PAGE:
The wooden spools were left over from another project years ago, but had to be cut in half in order to lay flat. This did not go as well as expected – so glad I had safety goggles on when cutting! – but eventually I got 4 semi-identical halves. I painted them orange and wound pink embroidery floss around each before attaching.
I finished it off with a little white ric-rac around the edges and the sequin star – all easily glued down.
I am just super thrilled with the way it turned out! It’s going to be the highlight of my holiday sewing room decor. But stay tuned to see what other fun things turn up before December arrives!
DeVon D.’s email read,
“I am a runner. I would really like some type of tote made from [all these race shirts and race bibs that are just sitting around.] Any thoughts? Feel like tackling this?”
13 years of custom quilting and I’d never made a quilted tote bag! But, hey, I love a challenge, so I said, “Sure!”
While waiting for her marathon shirts to arrive, I decided to do a trial bag. That’s how I ended up with this ENORMOUS beach tote. I mean, it’s big. REALLY big. Like “hide the pregnant actress’ belly because it’ll ruin her character’s storyline” big.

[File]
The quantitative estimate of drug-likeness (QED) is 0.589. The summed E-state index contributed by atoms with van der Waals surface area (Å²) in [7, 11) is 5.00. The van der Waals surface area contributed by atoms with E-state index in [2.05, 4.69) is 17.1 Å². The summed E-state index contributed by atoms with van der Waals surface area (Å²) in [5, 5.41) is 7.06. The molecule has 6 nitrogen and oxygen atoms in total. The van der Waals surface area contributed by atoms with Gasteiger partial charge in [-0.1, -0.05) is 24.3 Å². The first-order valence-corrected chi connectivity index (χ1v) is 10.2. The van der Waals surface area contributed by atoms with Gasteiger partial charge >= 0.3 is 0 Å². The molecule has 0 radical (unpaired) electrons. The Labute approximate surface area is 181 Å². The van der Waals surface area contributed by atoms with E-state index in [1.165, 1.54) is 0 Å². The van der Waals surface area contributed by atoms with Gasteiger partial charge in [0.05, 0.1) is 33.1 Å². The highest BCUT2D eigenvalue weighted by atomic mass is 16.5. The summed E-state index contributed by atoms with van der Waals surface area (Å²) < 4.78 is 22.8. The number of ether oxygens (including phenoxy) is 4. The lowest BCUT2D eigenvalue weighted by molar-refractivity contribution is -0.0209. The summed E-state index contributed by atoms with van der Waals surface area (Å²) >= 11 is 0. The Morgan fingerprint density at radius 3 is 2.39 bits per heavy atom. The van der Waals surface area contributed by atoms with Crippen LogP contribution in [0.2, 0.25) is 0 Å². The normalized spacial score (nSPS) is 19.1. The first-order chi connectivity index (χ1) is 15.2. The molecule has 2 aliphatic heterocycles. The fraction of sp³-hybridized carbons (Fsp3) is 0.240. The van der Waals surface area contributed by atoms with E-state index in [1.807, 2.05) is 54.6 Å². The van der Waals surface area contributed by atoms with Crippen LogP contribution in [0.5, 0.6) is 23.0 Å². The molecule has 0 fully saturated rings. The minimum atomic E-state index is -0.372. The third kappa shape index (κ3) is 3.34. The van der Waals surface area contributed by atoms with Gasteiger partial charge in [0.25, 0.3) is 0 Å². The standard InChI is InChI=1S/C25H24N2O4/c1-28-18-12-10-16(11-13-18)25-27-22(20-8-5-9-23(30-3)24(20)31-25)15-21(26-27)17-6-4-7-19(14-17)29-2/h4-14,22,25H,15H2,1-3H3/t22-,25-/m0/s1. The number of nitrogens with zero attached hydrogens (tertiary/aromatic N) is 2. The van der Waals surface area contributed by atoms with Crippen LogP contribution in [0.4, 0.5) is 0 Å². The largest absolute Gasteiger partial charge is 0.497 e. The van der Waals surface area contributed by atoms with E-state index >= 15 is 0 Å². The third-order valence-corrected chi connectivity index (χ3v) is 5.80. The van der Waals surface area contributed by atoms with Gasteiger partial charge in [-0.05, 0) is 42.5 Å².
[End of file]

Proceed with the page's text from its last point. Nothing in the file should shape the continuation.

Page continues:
With a few adjustments, though, I felt ready to take on DeVon’s projects. She sent me enough shirts that I ended up quilting her both a beach tote and a book tote.
And, I threw in a quilted backpack, just for the fun of it.
These were definitely a fun little digression from regular quilting. I liked having to figure out the math as I went along to get to a normal size on the bags and the instant gratification of finishing a small project is always nice.
And DeVon seems pretty happy with them, too. She posted yesterday on the Whimzie Quiltz Facebook page,
“I knew you were the right person to hand that project over to. The totes are all great and I just adore the fun Jingle Bell Run back pack. Such creativity!”